Happy St. Patrick’s Day! According to Wikapedia.com, St. Paddy’s day is a annual “feast day’ to celebrate St. Patrick, a patron saint of Ireland. This celebration falls within Holy week for those that are Catholic but this won’t happen again until 2160! If you aren’t Catholic you might just like to drink green beer, wear funny green hats and pinch everyone that doesn’t wear green. If you live in Chicago you know that the Chicago River is dyed green each year for this holiday. I wonder how safe that is? There are all sorts of funny traditions and stories that accompany this annual “feast day”.
My mom would dye our milk green and we always had green sugar cookies. This got me thinking about food coloring and just how safe these dyes are. It’s hard to avoid them because they’re in yogurt, cereals, puddings, breads, ice cream and everything children tend to link. My son acts goofy every time he eats anything blue. According to the FDA all food coloring additives are closing regulated. I’m not so sure I believe this with what I read and hear about the FDA but that’s what they report. The BBC News reported an artificial food coloring warning with reports of behavior change in children when exposed to artificial food coloring. Some of these reports include hyperactivity, temper tantrums, poor concentration and allergic reactions.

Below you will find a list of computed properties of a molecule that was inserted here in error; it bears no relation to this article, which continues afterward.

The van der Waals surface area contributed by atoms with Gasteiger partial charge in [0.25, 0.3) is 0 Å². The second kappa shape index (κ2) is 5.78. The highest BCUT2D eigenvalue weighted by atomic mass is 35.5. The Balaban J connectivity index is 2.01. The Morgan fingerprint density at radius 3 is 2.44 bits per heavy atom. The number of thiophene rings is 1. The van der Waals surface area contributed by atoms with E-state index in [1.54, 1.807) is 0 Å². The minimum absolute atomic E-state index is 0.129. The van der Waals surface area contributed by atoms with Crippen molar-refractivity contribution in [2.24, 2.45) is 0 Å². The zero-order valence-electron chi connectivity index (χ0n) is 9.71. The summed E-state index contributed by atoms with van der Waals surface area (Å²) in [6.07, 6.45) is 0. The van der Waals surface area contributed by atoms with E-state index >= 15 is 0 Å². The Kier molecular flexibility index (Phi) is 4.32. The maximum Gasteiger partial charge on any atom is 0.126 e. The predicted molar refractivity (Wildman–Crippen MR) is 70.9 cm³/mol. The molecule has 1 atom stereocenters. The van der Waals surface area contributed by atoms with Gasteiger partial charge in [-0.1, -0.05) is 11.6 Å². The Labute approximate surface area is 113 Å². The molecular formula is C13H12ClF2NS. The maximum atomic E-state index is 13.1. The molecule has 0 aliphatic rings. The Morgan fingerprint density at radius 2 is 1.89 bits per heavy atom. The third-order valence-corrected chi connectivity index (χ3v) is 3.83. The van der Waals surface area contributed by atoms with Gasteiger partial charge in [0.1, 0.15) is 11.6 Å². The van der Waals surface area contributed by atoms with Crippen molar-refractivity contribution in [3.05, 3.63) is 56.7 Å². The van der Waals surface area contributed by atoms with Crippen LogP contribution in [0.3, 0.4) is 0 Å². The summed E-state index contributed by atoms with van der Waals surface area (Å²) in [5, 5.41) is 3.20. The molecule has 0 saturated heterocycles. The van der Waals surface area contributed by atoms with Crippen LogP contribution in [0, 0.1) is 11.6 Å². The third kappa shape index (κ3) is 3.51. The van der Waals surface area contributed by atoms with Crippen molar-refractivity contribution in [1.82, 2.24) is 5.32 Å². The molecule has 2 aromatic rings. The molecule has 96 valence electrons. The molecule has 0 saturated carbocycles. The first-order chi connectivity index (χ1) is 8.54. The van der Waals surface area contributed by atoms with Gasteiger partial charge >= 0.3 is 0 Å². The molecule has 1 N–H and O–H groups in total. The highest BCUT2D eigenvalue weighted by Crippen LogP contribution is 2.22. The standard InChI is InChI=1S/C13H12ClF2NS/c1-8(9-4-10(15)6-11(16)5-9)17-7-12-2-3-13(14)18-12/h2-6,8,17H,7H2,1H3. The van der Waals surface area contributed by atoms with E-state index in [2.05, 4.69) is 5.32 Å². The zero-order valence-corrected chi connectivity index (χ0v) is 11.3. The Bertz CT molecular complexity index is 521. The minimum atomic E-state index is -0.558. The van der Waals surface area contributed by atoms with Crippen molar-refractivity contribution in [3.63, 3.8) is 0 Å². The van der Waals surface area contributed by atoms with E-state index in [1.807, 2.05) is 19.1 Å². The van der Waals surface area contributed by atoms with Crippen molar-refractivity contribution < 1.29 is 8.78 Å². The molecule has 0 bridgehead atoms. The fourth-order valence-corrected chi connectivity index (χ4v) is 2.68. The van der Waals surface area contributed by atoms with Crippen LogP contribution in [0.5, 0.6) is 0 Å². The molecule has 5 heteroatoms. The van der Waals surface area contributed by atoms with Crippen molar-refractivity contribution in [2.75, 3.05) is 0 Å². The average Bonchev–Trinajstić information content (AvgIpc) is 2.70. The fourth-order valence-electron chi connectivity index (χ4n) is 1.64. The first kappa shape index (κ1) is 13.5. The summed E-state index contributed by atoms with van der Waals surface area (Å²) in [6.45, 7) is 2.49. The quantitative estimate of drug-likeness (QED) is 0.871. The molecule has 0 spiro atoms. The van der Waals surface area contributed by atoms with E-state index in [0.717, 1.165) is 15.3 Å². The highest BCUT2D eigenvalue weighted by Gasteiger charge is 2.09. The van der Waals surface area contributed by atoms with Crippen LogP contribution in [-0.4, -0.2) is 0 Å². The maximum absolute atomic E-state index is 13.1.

With this being said, I’m pretty sure I’ll forgo my mom’s traditions. They didn’t hurt me necessarily because I’m here but maybe I’ll just celebrate this green day with my children a little more naturally. Maybe we’ll eat things that are naturally green such as, celery, green peppers, lettuce, and cucumbers. It doesn’t sound as fun but we can still wear green clothes and read stories about leprechauns! So before you use food coloring with your children or buy something loaded with the stuff consider your child’s behavior. Maybe pay attention to the green popsicle they just ate and the bouncing off the wall behavior. Is it the sugar or the color…both? Whatever you decide, natural is always better but moderation is the key.
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